We all have challenges to overcome.
But, when it comes to private investments, understanding the challenges a business must overcome in order to capture a market opportunity, are fundamental when considering an investment in that company.
In our series of articles on First Principles, we show you how to easily define the basic elements of a business’s inherent value proposition.
- What is the market opportunity?
- What are the challenges that a business must overcome in order to capture the value of that market opportunity?
- What solution(s) does the business have to overcome those challenges, to ultimately capture the value of that market opportunity?
If a business doesn’t address these inherent challenges, it will not succeed.
Stop for a moment and consider what challenges the last few companies in which you invested faced. For example, if the business is growing crops, there’s a whole host of issues, beginning with the weather. Too hot? Too dry? Too overcast…? But there are many others to consider, e.g., pestilence, equipment breakdown, collection and distribution hurdles, seasonality and irregular cash flows, etc.
Alternatively, a company providing cybersecurity solutions faces radically different challenges than might a manufacturer, a consumer marketing company or a service company.
Take technology, for instance. Has the company assembled a team that can provide technology solutions to the market ahead of its competition? Can they resolve issues quickly, thoroughly and economically?
Or, think about highly specialized industries – the medical field, for instance. Their challenges may relate more to training and keeping a skilled workforce that keeps current in a rapidly evolving environment. Is there a large enough pool of potential employees trained in the skills necessary to produce and market the company’s product? Or will the company have to expend time and resources to train employees, further delaying the day that the company becomes profitable?
Then there are industries, such as manufacturers, distributors, aerospace or aviation companies and many others, that are heavily dependent upon capital. Does the company have easy access to inexpensive capital to stay on target? Additionally, is the management experienced in the particular industry? Has it built a company from scratch, has it hired skill sets that the founder lacks, and is the founder open to others’ opinions?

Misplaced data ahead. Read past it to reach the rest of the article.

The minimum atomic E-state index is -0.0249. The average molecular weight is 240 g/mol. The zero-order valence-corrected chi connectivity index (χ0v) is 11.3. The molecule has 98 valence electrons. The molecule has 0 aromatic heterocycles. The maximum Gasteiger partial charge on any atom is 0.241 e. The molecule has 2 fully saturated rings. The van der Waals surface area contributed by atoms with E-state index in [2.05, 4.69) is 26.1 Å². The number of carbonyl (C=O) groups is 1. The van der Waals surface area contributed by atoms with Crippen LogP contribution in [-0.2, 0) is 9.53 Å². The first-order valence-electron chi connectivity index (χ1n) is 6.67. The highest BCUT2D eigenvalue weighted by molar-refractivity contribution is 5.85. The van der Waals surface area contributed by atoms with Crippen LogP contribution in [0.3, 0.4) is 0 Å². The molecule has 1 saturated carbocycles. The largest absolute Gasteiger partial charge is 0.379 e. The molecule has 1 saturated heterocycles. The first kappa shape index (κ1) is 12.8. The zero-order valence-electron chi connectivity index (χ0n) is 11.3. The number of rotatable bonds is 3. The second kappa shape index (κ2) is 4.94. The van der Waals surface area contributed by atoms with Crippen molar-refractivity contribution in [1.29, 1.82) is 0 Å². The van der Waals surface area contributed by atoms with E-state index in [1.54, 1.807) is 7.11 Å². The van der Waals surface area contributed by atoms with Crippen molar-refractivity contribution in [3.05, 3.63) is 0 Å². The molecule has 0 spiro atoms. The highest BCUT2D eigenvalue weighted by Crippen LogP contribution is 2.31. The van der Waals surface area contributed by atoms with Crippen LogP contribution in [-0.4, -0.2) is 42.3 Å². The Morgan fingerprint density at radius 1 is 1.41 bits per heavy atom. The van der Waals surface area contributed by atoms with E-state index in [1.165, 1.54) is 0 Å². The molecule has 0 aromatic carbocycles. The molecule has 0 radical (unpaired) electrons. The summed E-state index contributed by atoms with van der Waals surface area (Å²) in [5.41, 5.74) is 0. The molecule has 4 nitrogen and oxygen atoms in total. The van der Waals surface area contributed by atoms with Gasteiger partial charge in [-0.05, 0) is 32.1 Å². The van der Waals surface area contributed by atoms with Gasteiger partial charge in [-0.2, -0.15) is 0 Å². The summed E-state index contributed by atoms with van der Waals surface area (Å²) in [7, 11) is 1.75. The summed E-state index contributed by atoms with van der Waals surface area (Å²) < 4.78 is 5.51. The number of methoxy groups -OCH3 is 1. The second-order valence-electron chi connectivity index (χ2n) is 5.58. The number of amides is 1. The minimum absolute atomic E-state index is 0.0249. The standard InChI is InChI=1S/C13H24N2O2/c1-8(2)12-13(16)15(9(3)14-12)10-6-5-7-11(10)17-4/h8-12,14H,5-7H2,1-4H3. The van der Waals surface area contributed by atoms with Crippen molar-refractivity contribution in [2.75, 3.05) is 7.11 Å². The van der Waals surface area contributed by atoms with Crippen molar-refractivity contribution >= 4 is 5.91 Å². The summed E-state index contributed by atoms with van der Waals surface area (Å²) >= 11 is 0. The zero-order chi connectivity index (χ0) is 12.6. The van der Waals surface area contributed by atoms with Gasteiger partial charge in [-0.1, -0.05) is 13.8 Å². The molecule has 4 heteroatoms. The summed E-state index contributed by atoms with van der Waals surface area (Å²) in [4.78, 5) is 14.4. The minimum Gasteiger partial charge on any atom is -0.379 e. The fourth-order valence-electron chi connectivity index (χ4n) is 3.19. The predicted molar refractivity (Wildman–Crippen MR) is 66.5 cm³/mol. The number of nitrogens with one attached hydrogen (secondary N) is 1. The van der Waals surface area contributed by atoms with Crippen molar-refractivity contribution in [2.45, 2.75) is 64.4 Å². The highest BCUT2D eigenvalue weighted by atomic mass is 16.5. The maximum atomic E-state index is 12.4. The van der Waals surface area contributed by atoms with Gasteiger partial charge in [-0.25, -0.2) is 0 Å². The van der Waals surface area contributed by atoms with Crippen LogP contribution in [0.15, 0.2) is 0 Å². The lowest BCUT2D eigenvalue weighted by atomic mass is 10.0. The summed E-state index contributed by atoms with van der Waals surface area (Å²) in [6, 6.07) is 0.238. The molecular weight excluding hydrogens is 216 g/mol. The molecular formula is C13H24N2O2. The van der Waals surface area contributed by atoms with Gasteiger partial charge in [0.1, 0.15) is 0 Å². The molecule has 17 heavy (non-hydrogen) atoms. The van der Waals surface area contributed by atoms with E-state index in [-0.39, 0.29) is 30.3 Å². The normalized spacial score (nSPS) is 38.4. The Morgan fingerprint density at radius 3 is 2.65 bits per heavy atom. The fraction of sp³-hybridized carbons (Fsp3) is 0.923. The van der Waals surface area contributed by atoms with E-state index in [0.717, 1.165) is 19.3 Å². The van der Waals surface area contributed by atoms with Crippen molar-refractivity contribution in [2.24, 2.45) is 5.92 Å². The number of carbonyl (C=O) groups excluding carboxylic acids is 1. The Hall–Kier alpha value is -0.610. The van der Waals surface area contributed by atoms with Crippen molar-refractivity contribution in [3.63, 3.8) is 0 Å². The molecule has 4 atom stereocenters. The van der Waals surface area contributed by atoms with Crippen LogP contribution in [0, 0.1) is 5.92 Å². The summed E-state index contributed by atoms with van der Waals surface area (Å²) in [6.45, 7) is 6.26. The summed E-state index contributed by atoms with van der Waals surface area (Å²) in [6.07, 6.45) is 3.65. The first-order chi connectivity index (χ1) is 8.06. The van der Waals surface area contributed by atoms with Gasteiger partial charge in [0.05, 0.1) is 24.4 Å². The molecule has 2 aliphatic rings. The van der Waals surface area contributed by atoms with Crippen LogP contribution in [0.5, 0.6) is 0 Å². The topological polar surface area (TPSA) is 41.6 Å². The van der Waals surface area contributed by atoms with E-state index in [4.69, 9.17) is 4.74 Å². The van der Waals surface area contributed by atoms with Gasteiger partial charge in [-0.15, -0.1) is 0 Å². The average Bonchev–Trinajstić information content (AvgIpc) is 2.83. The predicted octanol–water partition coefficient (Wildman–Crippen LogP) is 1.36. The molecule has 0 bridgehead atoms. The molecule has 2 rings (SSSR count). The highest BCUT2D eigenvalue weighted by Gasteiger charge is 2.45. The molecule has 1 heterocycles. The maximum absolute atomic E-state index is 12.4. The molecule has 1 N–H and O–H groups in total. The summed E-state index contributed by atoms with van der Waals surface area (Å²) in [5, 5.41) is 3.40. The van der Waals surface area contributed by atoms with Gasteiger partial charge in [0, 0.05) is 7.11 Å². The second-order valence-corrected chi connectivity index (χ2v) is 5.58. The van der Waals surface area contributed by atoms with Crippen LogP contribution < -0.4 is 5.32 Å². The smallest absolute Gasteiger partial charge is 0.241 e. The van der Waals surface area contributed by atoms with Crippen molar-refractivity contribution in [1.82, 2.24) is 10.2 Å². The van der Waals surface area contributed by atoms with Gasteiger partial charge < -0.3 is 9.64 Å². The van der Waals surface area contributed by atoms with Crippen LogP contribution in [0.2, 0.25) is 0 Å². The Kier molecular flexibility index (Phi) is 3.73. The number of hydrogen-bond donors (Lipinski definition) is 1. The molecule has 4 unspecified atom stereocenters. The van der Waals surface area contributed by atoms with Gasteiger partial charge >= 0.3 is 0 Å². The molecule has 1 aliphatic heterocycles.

When grappling with a company’s impediments, we’ve found that some are broadly understood. One of our issuers, for example, was in the frozen food manufacturing and distributing business. It’s pretty easy to grasp that, if the production line breaks down, product distribution and consequent revenues will be delayed, potentially creating a cash flow problem. If a relatively common industry problem, another manufacturer may have a more dependable solution that can be substituted.
On the other hand, some are pretty obscure — both harder to discover and protect against, e.g. software glitches, unforeseen weather events causing a disruption in the supply chain or a rapid rise in cost of materials.
If an issue has a long history, it should be discoverable, explanations available, steps to overcome clearly identified and solutions in the works. On the other hand, an obstacle may have recently occurred that leaves the investor with questions unanswered. We witnessed U.S. Navy budgets (that would purchase our issuer’s service) pushed off until next year’s government appropriations, leaving the company, and its investors, in a difficult spot.
With some digging, solutions may exist for these challenges. Other businesses may have a suitable work-around that can be utilized. A friendly competitor may be willing to purchase the company’s product at a reasonable discount until the company is back on its feet. It’s important to find out how other businesses are addressing these challenges.
We hope this aspect of “First Principles” rings true. Please be on the lookout for the final installment, The Solution.